The International Olympic Committee (IOC) said on Tuesday that comments about women made by Tokyo 2020 Olympic Games chief Yoshiro Mori were "absolutely inappropriate".
Mori has come under fire for saying last week that meetings with female participants take a long time, adding that they "get competitive" with each other.
He later apologised and retracted his comments while also attempting to justify them, inviting further criticism.
"The recent comments of Tokyo 2020 President Mori were absolutely inappropriate and in contradiction to the IOC's commitments and the reforms of its Olympic Agenda 2020," the Olympic body said in a statement.
The Tokyo Games organising committee (TOCOG) will convene a special board meeting as early as Friday as a result of the outcry, broadcaster NHK reported on Tuesday.
Following Mori's remarks, about 440 Games volunteers have quit and local organisers have received more than 5,500 complaints, according to local media.
The Tokyo Olympics was postponed last year due to the COVID-19 pandemic.
The IOC, working with local organisers to host the Games in July, did not mention any further action against Mori but said TOCOG also considered its own chief's comments as inappropriate.
"Besides Mr Mori's apology, the Tokyo 2020 Organising Committee also considers his comment to be inappropriate and has reaffirmed its commitment to gender equality," the IOC said.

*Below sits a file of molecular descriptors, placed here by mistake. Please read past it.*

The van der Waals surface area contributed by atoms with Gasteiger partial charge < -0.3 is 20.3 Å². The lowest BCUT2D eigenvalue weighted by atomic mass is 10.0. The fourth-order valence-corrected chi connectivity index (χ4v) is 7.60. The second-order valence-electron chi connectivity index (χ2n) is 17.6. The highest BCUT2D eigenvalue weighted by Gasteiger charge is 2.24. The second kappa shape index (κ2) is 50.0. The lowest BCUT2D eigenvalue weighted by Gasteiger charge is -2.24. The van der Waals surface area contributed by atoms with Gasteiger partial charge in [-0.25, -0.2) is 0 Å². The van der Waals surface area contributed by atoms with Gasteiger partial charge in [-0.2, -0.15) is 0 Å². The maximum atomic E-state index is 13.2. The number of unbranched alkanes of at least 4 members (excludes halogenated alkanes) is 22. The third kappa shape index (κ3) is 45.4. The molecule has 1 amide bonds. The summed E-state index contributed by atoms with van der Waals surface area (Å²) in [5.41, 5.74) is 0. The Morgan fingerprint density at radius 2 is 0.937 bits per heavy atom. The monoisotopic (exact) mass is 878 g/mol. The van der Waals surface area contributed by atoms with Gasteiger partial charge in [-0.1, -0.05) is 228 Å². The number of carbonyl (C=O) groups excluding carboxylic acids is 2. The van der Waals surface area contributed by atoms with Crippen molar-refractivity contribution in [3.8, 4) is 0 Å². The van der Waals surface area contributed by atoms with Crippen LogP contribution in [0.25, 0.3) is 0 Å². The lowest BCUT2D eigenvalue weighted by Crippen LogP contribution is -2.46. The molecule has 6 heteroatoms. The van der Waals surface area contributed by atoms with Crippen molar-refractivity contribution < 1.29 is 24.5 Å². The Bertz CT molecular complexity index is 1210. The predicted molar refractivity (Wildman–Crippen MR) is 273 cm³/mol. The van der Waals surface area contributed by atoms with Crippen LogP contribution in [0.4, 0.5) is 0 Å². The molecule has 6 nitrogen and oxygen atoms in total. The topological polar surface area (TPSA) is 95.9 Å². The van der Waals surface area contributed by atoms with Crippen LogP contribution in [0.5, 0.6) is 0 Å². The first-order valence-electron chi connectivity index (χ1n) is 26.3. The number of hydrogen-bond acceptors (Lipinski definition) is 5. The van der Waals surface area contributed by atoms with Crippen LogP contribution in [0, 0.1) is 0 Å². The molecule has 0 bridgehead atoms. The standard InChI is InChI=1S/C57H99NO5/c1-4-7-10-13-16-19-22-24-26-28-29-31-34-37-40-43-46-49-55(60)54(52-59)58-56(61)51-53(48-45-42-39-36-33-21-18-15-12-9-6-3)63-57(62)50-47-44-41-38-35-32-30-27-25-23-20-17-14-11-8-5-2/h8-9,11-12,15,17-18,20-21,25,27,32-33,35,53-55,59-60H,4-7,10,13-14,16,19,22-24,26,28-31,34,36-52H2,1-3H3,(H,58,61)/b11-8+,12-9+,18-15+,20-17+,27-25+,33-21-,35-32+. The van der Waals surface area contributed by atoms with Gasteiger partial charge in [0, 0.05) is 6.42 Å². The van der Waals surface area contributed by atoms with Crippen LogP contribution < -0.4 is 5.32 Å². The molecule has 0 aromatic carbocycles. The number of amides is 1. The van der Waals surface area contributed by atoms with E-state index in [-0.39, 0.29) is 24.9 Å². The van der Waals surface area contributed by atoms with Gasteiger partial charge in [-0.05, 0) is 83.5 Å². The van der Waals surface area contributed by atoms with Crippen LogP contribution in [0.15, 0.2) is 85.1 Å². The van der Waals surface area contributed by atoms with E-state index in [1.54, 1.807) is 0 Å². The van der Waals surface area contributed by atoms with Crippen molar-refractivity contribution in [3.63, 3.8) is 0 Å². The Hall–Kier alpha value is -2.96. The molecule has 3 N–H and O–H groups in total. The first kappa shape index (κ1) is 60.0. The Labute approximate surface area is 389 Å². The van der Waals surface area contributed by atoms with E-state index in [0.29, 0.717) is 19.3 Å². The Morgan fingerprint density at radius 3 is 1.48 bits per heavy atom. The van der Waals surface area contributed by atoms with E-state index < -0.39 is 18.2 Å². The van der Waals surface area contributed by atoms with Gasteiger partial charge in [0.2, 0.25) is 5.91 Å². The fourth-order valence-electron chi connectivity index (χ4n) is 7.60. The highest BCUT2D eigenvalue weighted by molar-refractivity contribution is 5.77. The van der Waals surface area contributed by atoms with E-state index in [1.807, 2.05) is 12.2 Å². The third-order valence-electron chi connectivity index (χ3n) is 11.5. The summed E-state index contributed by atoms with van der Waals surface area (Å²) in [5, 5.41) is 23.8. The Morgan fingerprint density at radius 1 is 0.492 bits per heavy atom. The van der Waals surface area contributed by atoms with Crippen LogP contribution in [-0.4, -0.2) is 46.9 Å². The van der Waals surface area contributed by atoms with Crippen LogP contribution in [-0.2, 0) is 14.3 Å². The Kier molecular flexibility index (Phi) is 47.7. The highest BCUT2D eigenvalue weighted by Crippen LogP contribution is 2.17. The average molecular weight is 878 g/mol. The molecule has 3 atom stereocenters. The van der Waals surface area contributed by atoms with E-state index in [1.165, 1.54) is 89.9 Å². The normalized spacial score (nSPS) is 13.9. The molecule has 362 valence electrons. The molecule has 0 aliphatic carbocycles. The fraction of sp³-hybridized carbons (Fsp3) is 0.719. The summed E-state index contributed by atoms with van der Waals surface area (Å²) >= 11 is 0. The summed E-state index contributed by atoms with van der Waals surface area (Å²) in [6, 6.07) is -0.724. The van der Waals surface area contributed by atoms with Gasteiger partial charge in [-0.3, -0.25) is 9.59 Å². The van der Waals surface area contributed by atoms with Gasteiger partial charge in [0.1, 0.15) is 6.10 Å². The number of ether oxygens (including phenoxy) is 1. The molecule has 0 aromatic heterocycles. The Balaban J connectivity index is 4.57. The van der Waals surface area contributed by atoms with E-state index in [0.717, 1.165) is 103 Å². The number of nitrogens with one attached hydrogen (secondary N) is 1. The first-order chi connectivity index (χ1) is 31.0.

"As the leader of the Olympic Movement, we are committed to our mission to encourage and support the promotion of women in sport at all levels and in all structures, as stated in the Olympic Charter."
Sponsors have also distanced themselves. Nippon Life Insurance Company said it was "disappointed" with the remarks and had made that clear to the organising committee.
"That was definitely a gaffe, but Mori is old ... and I think that people of that age have a tendency to look down on women, it's a factor of their age," said Misako Yoshizawa, 70, who teaches English part-time in Saitama prefecture and whose plans to volunteer haven't changed despite the outcry.
"Mori is Mori, I'm not his volunteer. I'm a volunteer working to carry out the Tokyo Olympics," she said.
Still, an online petition seeking action against Mori has attracted 140,000 signatures so far, and an editorial on Tuesday in the daily Mainichi said he should resign.